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Hannah Gordon Leker, Jacqueline MacDonald Gibson
Previous evidence has identified potential racial disparities in access to community water and sewer service in peri-urban areas adjacent to North Carolina municipalities. We performed the first quantitative, multi-county analysis of these disparities. Using publicly available data, we identified areas bordering municipalities and lacking community water and/or sewer service in 75 North Carolina counties. Logistic regression was performed to evaluate the relationship between race and access to service in peri-urban areas, controlling for population density, median home value, urban status, and percent white in the adjacent municipality...
2018: PloS One
John T Doyle, Larry Kindness, James Realbird, Margaret J Eggers, Anne K Camper
Disparities in access to safe public drinking water are increasingly being recognized as contributing to health disparities and environmental injustice for vulnerable communities in the United States. As the Co-Directors of the Apsaálooke Water and Wastewater Authority (AWWWA) for the Crow Tribe, with our academic partners, we present here the multiple and complex challenges we have addressed in improving and maintaining tribal water and wastewater infrastructure, including the identification of diverse funding sources for infrastructure construction, the need for many kinds of specialized expertise and long-term stability of project personnel, ratepayer difficulty in paying for services, an ongoing legacy of inadequate infrastructure planning, and lack of water quality research capacity...
March 21, 2018: International Journal of Environmental Research and Public Health
Marta Concheiro, Marilyn A Huestis
Drug use during pregnancy constitutes a major preventable worldwide public health issue. Birth defects, growth retardation and neurodevelopmental disorders are associated with tobacco, alcohol or drugs of abuse exposure during pregnancy. Besides these adverse health effects, drug use during pregnancy also raises legal and social concerns. Identification and quantification of drug markers in maternal and newborn biological samples offers objective evidence of exposure and complements maternal questionnaires...
March 21, 2018: Bioanalysis
Darius M Moshfeghi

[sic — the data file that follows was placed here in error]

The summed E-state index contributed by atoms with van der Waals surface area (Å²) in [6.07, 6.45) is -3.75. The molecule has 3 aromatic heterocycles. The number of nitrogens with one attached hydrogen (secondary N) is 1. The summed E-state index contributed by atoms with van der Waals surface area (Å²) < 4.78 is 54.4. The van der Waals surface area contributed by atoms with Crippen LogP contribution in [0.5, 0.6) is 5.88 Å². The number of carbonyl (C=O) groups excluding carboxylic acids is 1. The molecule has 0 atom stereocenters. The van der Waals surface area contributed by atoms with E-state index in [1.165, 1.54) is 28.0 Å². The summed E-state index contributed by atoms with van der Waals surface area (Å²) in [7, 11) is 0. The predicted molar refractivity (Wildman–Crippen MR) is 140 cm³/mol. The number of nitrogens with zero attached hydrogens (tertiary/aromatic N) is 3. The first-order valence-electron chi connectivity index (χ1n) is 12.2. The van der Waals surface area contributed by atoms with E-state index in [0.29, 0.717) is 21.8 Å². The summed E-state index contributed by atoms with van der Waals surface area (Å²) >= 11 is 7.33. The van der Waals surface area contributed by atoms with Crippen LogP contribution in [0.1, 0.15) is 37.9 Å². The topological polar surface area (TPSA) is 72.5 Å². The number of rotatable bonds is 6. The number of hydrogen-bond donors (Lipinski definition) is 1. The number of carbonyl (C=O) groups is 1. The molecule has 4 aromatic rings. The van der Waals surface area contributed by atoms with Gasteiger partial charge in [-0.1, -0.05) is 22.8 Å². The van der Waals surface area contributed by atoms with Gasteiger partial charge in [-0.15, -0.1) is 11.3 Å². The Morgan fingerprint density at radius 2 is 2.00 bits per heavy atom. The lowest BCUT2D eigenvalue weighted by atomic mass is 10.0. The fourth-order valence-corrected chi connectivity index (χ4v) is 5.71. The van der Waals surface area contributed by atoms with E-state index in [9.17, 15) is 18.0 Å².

PURPOSE OF REVIEW: This review highlights the common areas of medicolegal risk during retinopathy of prematurity (ROP) screening. RECENT FINDINGS: Most malpractice risk in ROP comes from systemic errors that ultimately result in failure to screen the patient in a timely fashion, resulting in failures to intervene and/or refer in a timely fashion. Currently, the emphasis is engaging the family members, the hospital staff, and clinic staff to pro-actively manage ROP patients and ensure that they are screened in a timely fashion...
March 20, 2018: Current Opinion in Ophthalmology
V Capo-Chichi, E Ouendo, F Champagne
As part of the fight against HIV-AIDS, an effort was made at the ethical component, namely that there are legal texts, institutional and ethical. There are ethics committees (three) that give reasoned opinions on study protocols and are endeavoring to raise awareness of the actors. But we note that there is not yet a real ownership and adoption of ethical practice by them. This study targeted research projects on HIV-AIDS and centers supported PLHIV in order to analyze ethical issues : 1) the method of recruitment of participants and beneficiaries ; 2) obtaining informed consent from them ; 2) measures of confidentiality and anonymity ; 3) the integrity of staff of these projects and centers and conflicts of interest...
May 22, 2017: Journal International de Bioéthique et D'éthique des Sciences
N M Kedoté, A Salami, J P Tsala Tsala, M A Grimaud, M Bergeron, Benjamin Fayomi
This paper presents the overview of the legal and institutional frameworks of research with human beings in sub-Saharan Africa, in particular in Benin, Cameroon and Nigeria. Concerning the methodology, a literature review focused on the regulations of institutional frameworks was done. Then, 28 semi-structured interviews were conducted with members of ethics committees to assess their composition and their mode of operation. Finally, we describe the existing courses in research ethics included in programs of first, second and third cycles in major universities from concerned countries...
May 22, 2017: Journal International de Bioéthique et D'éthique des Sciences
Philip Thierno Mbaye